Menstrual product standards - A pathway to quality product access
Publication date: 2021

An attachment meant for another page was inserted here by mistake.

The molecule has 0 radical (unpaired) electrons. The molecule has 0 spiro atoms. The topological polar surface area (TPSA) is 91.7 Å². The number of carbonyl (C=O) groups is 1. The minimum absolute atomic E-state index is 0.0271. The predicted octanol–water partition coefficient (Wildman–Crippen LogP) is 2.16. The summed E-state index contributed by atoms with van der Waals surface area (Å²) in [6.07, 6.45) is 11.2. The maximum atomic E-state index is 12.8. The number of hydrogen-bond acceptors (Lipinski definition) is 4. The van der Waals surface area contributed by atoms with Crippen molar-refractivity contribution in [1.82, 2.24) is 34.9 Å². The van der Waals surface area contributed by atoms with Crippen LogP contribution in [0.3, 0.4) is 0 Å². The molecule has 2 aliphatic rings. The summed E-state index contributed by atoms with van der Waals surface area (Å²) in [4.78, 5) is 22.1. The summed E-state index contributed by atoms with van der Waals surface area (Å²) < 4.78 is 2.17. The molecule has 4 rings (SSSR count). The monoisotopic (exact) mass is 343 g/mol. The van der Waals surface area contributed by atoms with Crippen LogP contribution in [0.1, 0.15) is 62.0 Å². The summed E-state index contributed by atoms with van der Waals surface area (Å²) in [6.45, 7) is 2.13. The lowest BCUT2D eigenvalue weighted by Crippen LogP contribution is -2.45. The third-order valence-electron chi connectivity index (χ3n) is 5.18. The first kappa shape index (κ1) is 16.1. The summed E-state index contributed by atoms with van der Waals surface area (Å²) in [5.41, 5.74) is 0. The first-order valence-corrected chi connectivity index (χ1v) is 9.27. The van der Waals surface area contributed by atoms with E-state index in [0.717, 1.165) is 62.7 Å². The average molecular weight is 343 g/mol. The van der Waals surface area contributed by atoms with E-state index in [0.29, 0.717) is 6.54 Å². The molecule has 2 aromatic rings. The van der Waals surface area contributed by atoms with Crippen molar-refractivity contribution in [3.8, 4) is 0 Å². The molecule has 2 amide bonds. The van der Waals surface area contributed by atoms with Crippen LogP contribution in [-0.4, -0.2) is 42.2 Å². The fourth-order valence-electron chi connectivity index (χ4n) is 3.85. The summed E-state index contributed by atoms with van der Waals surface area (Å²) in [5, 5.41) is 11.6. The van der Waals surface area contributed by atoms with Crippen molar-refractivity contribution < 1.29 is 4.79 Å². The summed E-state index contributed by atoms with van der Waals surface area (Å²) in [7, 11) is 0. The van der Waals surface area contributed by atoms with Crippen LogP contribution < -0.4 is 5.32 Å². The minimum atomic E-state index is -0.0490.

Menstrual product standards A pathway to quality product access The most common menstrual product categories include disposable sanitary pads and tampons, reusable sanitary pads and wearable period panties, and reusable menstrual cups. Standards refers to the norms, guidelines, or rules that offer acceptable, efficient, and safe parameters for manufacturing a product, managing a process, or delivering a service. Creation and adoption of standards is an important pathway for ensuring access to quality products and informed choice for the management of menstruation. MENSTRUAL HEALTH Status of Standards in Low and Middle Income Countries (LMICs) Disposable sanitary pad standards exist in some LMIC settings and include pads/ napkins/towels and in some cases, tampons. Standards for reusable cloth pads exist in a few countries in Africa (e.g. Kenya, Uganda, Tanzania, Zimbabwe, and South Africa) and one country in South Asia (India). There are no existing standards for menstrual cups across LMICs. At least eight East and Southern African countries have standards which is the highest number for any region, followed by five countries in the South Asian region and two countries in the West and Central African region having standards for disposable sanitary pads. There are no standards for menstrual products in the Latin American region currently. Standards for menstrual cups exist only in wealthier countries. Classification for product categories varies greatly in both wealthy and LMIC countries. In the United States, sanitary pads are defined by the USFDA as Class I medical devices while in the European Union, they are treated as consumer products. Menstrual cup classification also varies across geographies from being a class 2 medical device (US) which does not require approval, a personal hygiene product (EU) which has only a general product safety directive, and a therapeutic good (Australia). 8 At least eight East and Southern African countries have menstrual health standards which is the highest number for any region STANDARDIZATION PARAMETERS Standards for any supplies help define a minimum level of quality in quantifiable terms. Standards for menstrual products include parameters that address the following key categories: Physical parameters, packaging and marking of the product makes it identifiable by consumers for the specific need. These parameters include information on materials, components and workmanship. For disposable sanitary pads and reusable cloth-based products, these include a top cover, absorbent core and other layers, bottom leakproof barrier, fasteners/adhesives and may include other additives for fragrance/colour etc. For menstrual cups, these include the shape and design of the product as well as the nature and grade of material (silicone, TPE, latex) to be used. Physical parameters also include size definitions as per menstrual flow (eg. light, medium, heavy), and information on size, absorbency and use case. Information on the packaging such as manufacturing details, expiry date, raw materials, and guidance on storage, use and disposal allow consumers to make an informed choice. Raw materials disclosure is typically not included raising concerns by activists across the globe about potential health effects. Performance parameters ensure that the product is effective in performing the desired function as per minimum permissible limits. These include measures that define the product’s capacity, absorption, dispersion and retention, without leakage, of menstrual blood and other fluids. These are minimum standards and many products in the market may exceed this minimum permissible limit. Test methods and defined ranges for these parameters also vary across geographies. Safety parameters ensure that the materials, production processes and final products are safe from a user’s health and environmental perspective. This includes: • guidance for manufacturing protocols or compliance with existing norms like GMP • testing the physical properties and bio-burden of the product to ensure it will not aid undue microbial growth that could interfere with the natural vaginal flora or lead to reproductive and/ or urinary tract infection • safety of raw materials, final products for use against the sensitive vulval region. This is done through certification of raw materials or tests for the product against the ISO standard for biocompatibility evaluation of medical devices that includes guidance for cytotoxicity, skin irritation and sensitization testing (ISO 10993) • tests for compostability of disposable sanitary pads given increasing concerns around environmental safety. This can help check claims of potentially harmful materials like oxo- degradable plastics which are being used in LMICs and marketed as environmentally friendly. Methods of demonstration included in standards define the overall methodology including test methods or existing certifications and frequency and sampling of testing. Challenges and Areas of Exploration Where standards exist, particularly for wealthy countries, specific definitions of quality as well as their measurable ranges vary across geographies. Manufacturers of both disposable and reusable menstrual products, face the challenge of complying with different quality benchmarks across countries, limiting their ability to make good quality products available across different LMIC settings. Hence, harmonization of standards is an important area of exploration. There is need for a global standard or guidance for menstrual supplies to ensure harmonization as well as ease adoption by countries that have not yet developed standards. Even where standards exist, consumer awareness related to this is low and with standards being voluntary in many countries, the markets are flooded with products across the price range that may not be up to the desired quality standards. Efforts on enhancing consumer awareness on minimum quality features would be important for ensuring consumer safety. Many of the existing standards are difficult to access with variance in approaches, nomenclature, parameters covered and test methodologies. Most of the existing standards are limited to components and performance, and very few cover issues of health and environmental safety. Enforcement and compliance of standards across regions are not well understood as most are not mandatory, and this has become even more complicated with the sheer number of small players entering the menstrual supplies market. This requires deeper exploration and understanding of the technical parameters of standards to determine minimum necessary parameters and those that can be add-ons to ensure consumers have the ability to make an informed choice of quality products. Many small and medium-size manufacturers face issues in compliance due to lack of information on a set of minimum acceptable parameters, laboratories for testing, lack of internal quality control resources and costs of external testing. Institutional buyers like hospitals, Government and NGO programs on menstrual product distribution are also often unaware of the standards and do not ask for compliance certificates so may base decisions on price alone. Reusable cloth-based products and menstrual cups, had been left out of global humanitarian and local Government procurement processes due to absence of minimum quality benchmarks. This has limited the availability, choice and equity for consumers in LMIC settings. A joint initiative by the UNICEF-UNFPA-UNHCR has recently made progress by defining procurement specifications for a basket of reusable and disposable menstrual products. However, coordinated efforts by international humanitarian organizations and Government regulators are still lacking. Guidance is required on the process of new standards development in countries which are initiating the process. This includes information on key technical parameters to be included, ISO or other national or international standards that can be referenced, stakeholders that should be included in the consultation process in addition to manufacturers, test methodologies for enhancing compliance including testing facilities and associated costs, and inclusion of labelling to indicate products meet standards https://www.ungm.org/Public/Notice/123185 https://www.ungm.org/Public/Notice/123185 https://www.ungm.org/Public/Notice/123185 https://www.ungm.org/Public/Notice/123185 There are also multiple evidence gaps related to some of the technical parameters: • There is little evidence in the public domain on how duration of use of sanitary pads influences the risk of RTIs/UTIs, especially in LMIC settings where temperatures and humidity are more conducive to microbial growth and where products increasingly are super absorbent. • Cost of tests and accessibility of labs is a concern for biocompatibility testing. An alternative is that raw material vendors provide certifications. However, due to the different types of players across the supply chain, more investigation is required on the feasibility of this. • Existing standards on menstrual cups do not cover quality, health, safety, or performance adequately and technical guidance for material sciences experts are required on this. Enforcement of standards is dependent on the product classification. If a product is classified as a medical device, then enforcement is more stringent than if they are classified as consumer products. There is need for evidence generation and consensus development on the classification for all menstrual product categories to enhance compliance. All these challenges limit availability, equity, quality and choice of menstrual products for menstruators in LMIC settings. They also pose challenges for agencies or governments wishing to make an informed procurement decision regarding menstrual products. Addressing these supply side barriers requires coordinated advocacy in standards development for menstrual products categories at a country, regional and global level. RECOMMENDATIONS Coordinate advocacy in standards development for menstrual products categories at a country, regional and global level. Develop minimum acceptable global standards or guidance for all types of menstrual products to ensure harmonization and adoption by countries that have not yet developed standards. Enhance consumer awareness on menstrual product standards to ensure informed choice and consumer safety. Ensure global standards include issues of health and environmental safety and not just physical and performance parameters. Explore enforcement and compliance of standards across regions to ensure the existence of minimum required parameters does not become an obstacle to small and medium-scale manufacturers and to consumers, especially those at the last mile. Informing and in line with these recommendations, the Reproductive Health Supplies Coalition supported a series of webinars in 2020 on menstrual product standards and funded an initiative to understand the Development and Compliance of Disposable and Reusable Sanitary Pad Standards in LMICs. The initiative has helped create a database of standards and lessons on processes and parameters, which can be used for advocacy on menstrual products standards across LMIC regions. https://www.rhsupplies.org/activities-resources/groups/newunderused-rh-technologies-caucus/menstrual-health-supplies-workstream/ https://www.rhsupplies.org/activities-resources/groups/newunderused-rh-technologies-caucus/menstrual-health-supplies-workstream/ https://docs.google.com/spreadsheets/d/13FhKoDwTvUZHOf9AcKN4-KcGitNDqEirEUsl3l85uDQ/edit?usp=sharing https://www.rhsupplies.org/fileadmin/uploads/rhsc/Uploads/Other/Standards_for_Menstrual_Products_-_Summary_Report.pdf